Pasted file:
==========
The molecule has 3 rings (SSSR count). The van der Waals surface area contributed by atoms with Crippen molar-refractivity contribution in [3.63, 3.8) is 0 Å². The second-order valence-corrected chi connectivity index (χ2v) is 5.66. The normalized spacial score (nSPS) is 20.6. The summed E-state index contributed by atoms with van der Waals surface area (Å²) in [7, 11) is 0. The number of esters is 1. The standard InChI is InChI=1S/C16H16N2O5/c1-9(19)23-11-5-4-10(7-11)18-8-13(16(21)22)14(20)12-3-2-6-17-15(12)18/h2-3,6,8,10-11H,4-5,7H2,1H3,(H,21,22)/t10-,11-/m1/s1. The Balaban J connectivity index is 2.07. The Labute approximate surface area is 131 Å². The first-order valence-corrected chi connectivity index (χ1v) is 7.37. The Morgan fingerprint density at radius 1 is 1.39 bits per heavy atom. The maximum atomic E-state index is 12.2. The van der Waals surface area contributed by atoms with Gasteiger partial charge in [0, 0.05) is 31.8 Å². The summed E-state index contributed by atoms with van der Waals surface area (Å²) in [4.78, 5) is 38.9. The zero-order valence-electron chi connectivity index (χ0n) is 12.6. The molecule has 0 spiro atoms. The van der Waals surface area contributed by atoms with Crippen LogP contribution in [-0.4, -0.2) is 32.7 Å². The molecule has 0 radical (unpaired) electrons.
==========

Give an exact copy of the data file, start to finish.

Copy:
The molecule has 3 rings (SSSR count). The van der Waals surface area contributed by atoms with Crippen molar-refractivity contribution in [3.63, 3.8) is 0 Å². The second-order valence-corrected chi connectivity index (χ2v) is 5.66. The normalized spacial score (nSPS) is 20.6. The summed E-state index contributed by atoms with van der Waals surface area (Å²) in [7, 11) is 0. The number of esters is 1. The standard InChI is InChI=1S/C16H16N2O5/c1-9(19)23-11-5-4-10(7-11)18-8-13(16(21)22)14(20)12-3-2-6-17-15(12)18/h2-3,6,8,10-11H,4-5,7H2,1H3,(H,21,22)/t10-,11-/m1/s1. The Balaban J connectivity index is 2.07. The Labute approximate surface area is 131 Å². The first-order valence-corrected chi connectivity index (χ1v) is 7.37. The Morgan fingerprint density at radius 1 is 1.39 bits per heavy atom. The maximum atomic E-state index is 12.2. The van der Waals surface area contributed by atoms with Gasteiger partial charge in [0, 0.05) is 31.8 Å². The summed E-state index contributed by atoms with van der Waals surface area (Å²) in [4.78, 5) is 38.9. The zero-order valence-electron chi connectivity index (χ0n) is 12.6. The molecule has 0 spiro atoms. The van der Waals surface area contributed by atoms with Crippen LogP contribution in [-0.4, -0.2) is 32.7 Å². The molecule has 0 radical (unpaired) electrons.